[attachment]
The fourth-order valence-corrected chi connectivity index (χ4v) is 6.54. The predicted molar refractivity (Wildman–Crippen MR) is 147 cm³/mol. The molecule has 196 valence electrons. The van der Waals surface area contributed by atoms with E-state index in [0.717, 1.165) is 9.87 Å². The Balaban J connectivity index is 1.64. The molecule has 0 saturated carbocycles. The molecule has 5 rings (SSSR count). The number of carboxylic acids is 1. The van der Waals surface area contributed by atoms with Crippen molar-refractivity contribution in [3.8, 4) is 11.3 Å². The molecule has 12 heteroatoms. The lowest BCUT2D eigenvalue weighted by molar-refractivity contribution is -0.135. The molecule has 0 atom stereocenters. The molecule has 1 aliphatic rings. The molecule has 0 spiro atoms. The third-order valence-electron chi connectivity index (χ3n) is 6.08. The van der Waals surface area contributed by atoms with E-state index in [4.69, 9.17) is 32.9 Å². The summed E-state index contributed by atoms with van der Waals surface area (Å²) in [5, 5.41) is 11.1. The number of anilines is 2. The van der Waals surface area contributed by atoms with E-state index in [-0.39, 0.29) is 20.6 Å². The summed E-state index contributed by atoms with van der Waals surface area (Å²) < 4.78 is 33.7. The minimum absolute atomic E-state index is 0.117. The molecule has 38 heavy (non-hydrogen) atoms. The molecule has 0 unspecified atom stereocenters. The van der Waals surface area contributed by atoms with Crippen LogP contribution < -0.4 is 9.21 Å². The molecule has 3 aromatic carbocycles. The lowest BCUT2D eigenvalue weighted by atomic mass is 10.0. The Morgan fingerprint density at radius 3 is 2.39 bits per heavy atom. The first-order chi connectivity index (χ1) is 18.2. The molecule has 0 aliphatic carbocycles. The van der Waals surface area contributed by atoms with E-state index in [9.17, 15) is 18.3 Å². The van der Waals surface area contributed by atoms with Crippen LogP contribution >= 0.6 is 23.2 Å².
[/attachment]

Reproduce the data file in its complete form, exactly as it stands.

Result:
The fourth-order valence-corrected chi connectivity index (χ4v) is 6.54. The predicted molar refractivity (Wildman–Crippen MR) is 147 cm³/mol. The molecule has 196 valence electrons. The van der Waals surface area contributed by atoms with E-state index in [0.717, 1.165) is 9.87 Å². The Balaban J connectivity index is 1.64. The molecule has 0 saturated carbocycles. The molecule has 5 rings (SSSR count). The number of carboxylic acids is 1. The van der Waals surface area contributed by atoms with Crippen molar-refractivity contribution in [3.8, 4) is 11.3 Å². The molecule has 12 heteroatoms. The lowest BCUT2D eigenvalue weighted by molar-refractivity contribution is -0.135. The molecule has 0 atom stereocenters. The molecule has 1 aliphatic rings. The molecule has 0 spiro atoms. The third-order valence-electron chi connectivity index (χ3n) is 6.08. The van der Waals surface area contributed by atoms with E-state index in [4.69, 9.17) is 32.9 Å². The summed E-state index contributed by atoms with van der Waals surface area (Å²) in [5, 5.41) is 11.1. The number of anilines is 2. The van der Waals surface area contributed by atoms with E-state index in [-0.39, 0.29) is 20.6 Å². The summed E-state index contributed by atoms with van der Waals surface area (Å²) < 4.78 is 33.7. The minimum absolute atomic E-state index is 0.117. The molecule has 38 heavy (non-hydrogen) atoms. The molecule has 0 unspecified atom stereocenters. The van der Waals surface area contributed by atoms with Crippen LogP contribution < -0.4 is 9.21 Å². The molecule has 3 aromatic carbocycles. The lowest BCUT2D eigenvalue weighted by atomic mass is 10.0. The Morgan fingerprint density at radius 3 is 2.39 bits per heavy atom. The first-order chi connectivity index (χ1) is 18.2. The molecule has 0 aliphatic carbocycles. The van der Waals surface area contributed by atoms with E-state index in [9.17, 15) is 18.3 Å². The van der Waals surface area contributed by atoms with Crippen LogP contribution >= 0.6 is 23.2 Å².